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memmove() implementation.

This is also one of the questions that most interviewers ask. How is memmove() implemented (copy from Src to Dst when the memory of Src and Dst overlap).

I have come up with this.

-----------------------------------------------------------------------
void mymove(char **from, char **to, int size)
{
  int i,diff;

  if(*from==*to)
  {
    printf("\n\nNothing to copy!\n");
  }
  else if(*from>*to)
  {
    diff=*from-*to;
    for(i=diff;i<=size+diff-1;i++)
    {
      (*to)[i-diff] = (*from)[(i-diff)];
    }
  }
  else
  {
    diff=*to-*from;
    for(i=size+diff-1;i>=diff;i--)
    {
      (*to)[(i-diff)] = (*from)[(i-diff)];
    }
  }
}

-----------------------------------------------------------------------

The "diff" thing is actually added to see if the memories dont overlap in the first place. Thats checked by if(diff>size) in an enhanced version of this function (code not mentioned above).

Now, does this implementation depends on whether the machine is Little Endian or Big Endian? Any more optimizations that can be done? Any loop holes?

Srirang Bhushan
Monday, February 14, 2005

All "**" thing is wrong. Your prototype should be mymove(void *from, void *to, size_t count);

It doesn't matter if it's little of big endian.

OnlyOne
Monday, February 14, 2005

Ah! sorry. Yes, "**" should be "*". Copy-Paste error.

Srirang Bhushan
Monday, February 14, 2005

I believe it's pretty good C question if you put it like this: "I'm implementing memmove() and here is a code I come up with. Could you look at it and say if it's ok and if there is some room for improvement".

Interviewers also like to ask candidates to rate themselves from 1 to 10 (not that they always have specific criteria for each level). I don't rate myself high in C (have not done it in years), so here is my err... guess:

A good candidate with say 3-4 in C can fix original code to have OnlyOne's signature - something like
--------------------------------------
void mymemmove(void *from, void *to, size_t size)
{
  size_t i;

  if(from == to)
  {
    // Nothing to copy!
  }
  else if(from > to)
  {
    for(i = 0; i < size; i++) to[i] = from[i];
  }
  else
  {
    for(i = size-1; i >= 0; i--) to[i] = from[i];
  }
}
--------------------------------------
To make sure candidate is ok you can ask him/her why original signature was wrong, why we should not use printf from this function etc.

Candidate around 5-6 would probably further get rid of indexes and will be able to explain what is performance difference. From 7-9 you can expect a discussion of why and how this function can have processor-specific implementations, why we may want to copy memory in blocks etc.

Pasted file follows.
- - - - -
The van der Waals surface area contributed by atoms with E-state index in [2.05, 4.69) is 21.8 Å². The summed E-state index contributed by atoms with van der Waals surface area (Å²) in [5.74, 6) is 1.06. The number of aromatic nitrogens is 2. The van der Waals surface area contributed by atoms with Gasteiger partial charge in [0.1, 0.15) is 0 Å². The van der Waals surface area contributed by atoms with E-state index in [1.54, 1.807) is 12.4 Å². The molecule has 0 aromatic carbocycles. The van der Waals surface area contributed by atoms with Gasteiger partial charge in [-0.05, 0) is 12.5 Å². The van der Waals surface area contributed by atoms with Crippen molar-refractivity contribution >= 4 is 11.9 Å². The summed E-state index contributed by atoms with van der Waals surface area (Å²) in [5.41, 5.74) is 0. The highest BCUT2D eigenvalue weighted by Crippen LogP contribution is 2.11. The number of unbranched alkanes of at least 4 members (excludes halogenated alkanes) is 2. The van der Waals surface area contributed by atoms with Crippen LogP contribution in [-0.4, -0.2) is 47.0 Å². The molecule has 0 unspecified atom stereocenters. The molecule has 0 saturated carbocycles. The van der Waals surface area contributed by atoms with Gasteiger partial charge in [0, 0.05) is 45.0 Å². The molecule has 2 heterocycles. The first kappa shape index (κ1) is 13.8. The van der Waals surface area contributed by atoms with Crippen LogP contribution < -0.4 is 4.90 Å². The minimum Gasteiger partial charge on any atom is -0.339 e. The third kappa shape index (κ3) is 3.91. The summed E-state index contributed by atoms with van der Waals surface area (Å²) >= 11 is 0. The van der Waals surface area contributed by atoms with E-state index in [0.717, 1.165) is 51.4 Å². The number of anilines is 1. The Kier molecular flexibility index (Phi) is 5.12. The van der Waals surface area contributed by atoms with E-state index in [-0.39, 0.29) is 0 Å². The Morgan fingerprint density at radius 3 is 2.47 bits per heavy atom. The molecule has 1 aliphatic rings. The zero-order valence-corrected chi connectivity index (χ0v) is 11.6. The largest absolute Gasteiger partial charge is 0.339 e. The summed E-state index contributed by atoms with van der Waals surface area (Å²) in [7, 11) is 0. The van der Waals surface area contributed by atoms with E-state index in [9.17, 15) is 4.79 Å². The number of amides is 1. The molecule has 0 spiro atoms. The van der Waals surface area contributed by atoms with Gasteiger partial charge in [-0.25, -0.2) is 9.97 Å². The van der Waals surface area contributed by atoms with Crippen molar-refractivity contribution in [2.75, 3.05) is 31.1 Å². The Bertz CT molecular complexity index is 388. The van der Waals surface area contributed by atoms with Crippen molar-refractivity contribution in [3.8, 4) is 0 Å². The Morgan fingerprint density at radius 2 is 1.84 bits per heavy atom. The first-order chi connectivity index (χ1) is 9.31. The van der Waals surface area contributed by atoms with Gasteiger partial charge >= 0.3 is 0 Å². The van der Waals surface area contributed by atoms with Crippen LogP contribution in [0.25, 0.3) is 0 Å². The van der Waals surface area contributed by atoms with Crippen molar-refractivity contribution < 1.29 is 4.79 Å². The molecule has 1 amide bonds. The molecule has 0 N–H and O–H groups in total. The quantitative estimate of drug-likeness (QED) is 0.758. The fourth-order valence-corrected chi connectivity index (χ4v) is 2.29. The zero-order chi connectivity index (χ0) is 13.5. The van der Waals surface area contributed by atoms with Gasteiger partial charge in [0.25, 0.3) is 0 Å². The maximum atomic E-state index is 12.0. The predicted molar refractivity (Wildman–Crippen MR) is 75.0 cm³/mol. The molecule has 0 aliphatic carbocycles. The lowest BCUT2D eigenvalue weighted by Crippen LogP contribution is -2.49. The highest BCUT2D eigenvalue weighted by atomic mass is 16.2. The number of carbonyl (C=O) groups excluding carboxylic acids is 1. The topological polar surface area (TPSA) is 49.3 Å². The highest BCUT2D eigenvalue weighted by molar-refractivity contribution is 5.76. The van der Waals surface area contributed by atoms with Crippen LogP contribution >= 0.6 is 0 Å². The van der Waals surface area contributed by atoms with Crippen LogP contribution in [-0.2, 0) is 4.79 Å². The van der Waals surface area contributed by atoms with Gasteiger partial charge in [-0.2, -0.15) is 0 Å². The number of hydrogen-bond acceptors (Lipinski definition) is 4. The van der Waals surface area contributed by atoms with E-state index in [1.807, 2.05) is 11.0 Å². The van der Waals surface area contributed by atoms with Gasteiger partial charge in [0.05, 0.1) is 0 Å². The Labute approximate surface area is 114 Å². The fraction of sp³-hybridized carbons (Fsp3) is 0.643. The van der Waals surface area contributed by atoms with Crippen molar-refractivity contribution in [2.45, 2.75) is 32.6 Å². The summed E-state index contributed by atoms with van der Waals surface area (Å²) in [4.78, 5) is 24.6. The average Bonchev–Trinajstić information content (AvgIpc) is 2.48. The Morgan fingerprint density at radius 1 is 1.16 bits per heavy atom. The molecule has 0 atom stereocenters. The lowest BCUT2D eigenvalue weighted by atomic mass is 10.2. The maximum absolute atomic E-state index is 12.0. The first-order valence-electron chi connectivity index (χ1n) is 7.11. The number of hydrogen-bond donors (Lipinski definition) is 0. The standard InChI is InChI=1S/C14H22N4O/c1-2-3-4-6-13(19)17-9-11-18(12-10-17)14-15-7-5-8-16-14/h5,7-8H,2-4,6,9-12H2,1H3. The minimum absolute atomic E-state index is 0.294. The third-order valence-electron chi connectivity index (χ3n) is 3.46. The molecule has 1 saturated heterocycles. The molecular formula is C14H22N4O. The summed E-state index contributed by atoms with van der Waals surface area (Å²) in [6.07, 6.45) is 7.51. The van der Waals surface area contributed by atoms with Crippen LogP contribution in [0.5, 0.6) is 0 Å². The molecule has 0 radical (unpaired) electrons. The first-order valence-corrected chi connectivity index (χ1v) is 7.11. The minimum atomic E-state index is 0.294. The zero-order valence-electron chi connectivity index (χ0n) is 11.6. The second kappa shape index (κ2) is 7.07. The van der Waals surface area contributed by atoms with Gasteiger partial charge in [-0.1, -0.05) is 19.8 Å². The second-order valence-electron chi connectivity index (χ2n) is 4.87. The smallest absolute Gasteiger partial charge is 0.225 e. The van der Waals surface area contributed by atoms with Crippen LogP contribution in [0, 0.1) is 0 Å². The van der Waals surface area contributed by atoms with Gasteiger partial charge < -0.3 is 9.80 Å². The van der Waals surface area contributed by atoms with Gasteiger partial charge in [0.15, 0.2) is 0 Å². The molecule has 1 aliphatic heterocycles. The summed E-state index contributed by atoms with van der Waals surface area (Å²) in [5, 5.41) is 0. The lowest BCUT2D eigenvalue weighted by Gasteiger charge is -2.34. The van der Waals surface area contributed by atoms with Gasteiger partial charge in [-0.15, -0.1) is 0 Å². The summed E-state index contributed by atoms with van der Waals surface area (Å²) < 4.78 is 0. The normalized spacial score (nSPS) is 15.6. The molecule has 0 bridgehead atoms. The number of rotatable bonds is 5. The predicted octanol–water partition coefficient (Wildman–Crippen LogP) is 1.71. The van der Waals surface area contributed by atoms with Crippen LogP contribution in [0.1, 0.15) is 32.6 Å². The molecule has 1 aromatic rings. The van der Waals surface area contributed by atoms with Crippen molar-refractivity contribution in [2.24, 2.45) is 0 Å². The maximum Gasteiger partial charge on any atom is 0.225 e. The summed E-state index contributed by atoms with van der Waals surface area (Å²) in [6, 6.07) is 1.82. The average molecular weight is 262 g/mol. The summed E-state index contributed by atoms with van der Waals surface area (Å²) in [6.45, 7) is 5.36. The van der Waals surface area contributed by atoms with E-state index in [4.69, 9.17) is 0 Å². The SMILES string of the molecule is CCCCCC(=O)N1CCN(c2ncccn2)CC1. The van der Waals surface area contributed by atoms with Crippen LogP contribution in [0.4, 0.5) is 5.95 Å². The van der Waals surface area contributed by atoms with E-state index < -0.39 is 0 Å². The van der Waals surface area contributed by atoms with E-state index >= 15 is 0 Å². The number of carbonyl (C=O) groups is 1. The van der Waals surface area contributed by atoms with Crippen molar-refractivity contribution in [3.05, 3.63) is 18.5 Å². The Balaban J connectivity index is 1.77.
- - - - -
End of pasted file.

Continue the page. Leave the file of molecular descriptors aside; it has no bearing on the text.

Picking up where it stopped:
something like this.

DK
Tuesday, February 15, 2005

It looks to me like either of those examples will break if the two memory areas overlap, and size is large enough to include some of the overlap.

Can someone tell me what I'm missing here?

Brendon
Tuesday, February 22, 2005

@DK

Yes we may move those in blocks from dest to src. I was thinking we cud typecast char* to int* and move them. But do you see any memory alignment problem here? Any Endian issues?

Thanks

Anonymous and I dont know why
Wednesday, March 16, 2005

Brendon,
this code is moving bytes one at a time and the whole point of the "if"s and "else"s is to prevent writing on bytes we will read later.

Anonymous,
Depending on the processor and/or memory management chip, casting to int's could pose problems (and not only because of alignment). This is where it is important to know the underlying hardware when you want to optimize. Plus the code gets more complicated as you start to add code that will move the first and last bytes of the zones to handle alignment. And when you start this way, it may be a good idea to check that your processor and/or system doesn't provide some kind of BITBLT function (and/or) DMA move.

BTW, "endianity" is rarely a problem when moving blocks because you tend to always write in the same order than you read :)

Tom Bouton
Friday, March 25, 2005

there is a verison of memMove that i implemented.

void memMove(char *dest, char *src, size_t n)
{
    assert(n => 0);
    assert((dest != NULL) && (src != NULL));

    /* No need to do that thing. */
    if (dest == src)
        return;

    /* Check for destructive overlap.  */
    if (src < dest && dest < src + n) {
        /* Destructive overlap ... have to copy backwards.  */
        src += n;
        dest += n;
        while (n-- > 0)
            *--dest = *--src;
    } else {
        /* Do an ascending copy.  */
        while (n-- > 0)
            *dest++ = *src++;
    }
}

matthew chen
Tuesday, March 29, 2005

i dont understand why are we incrementing the src with n times with destination, when the dest is inbetween src and src + n;

I think we will loose the src completely...

hafeez
Wednesday, May 04, 2005

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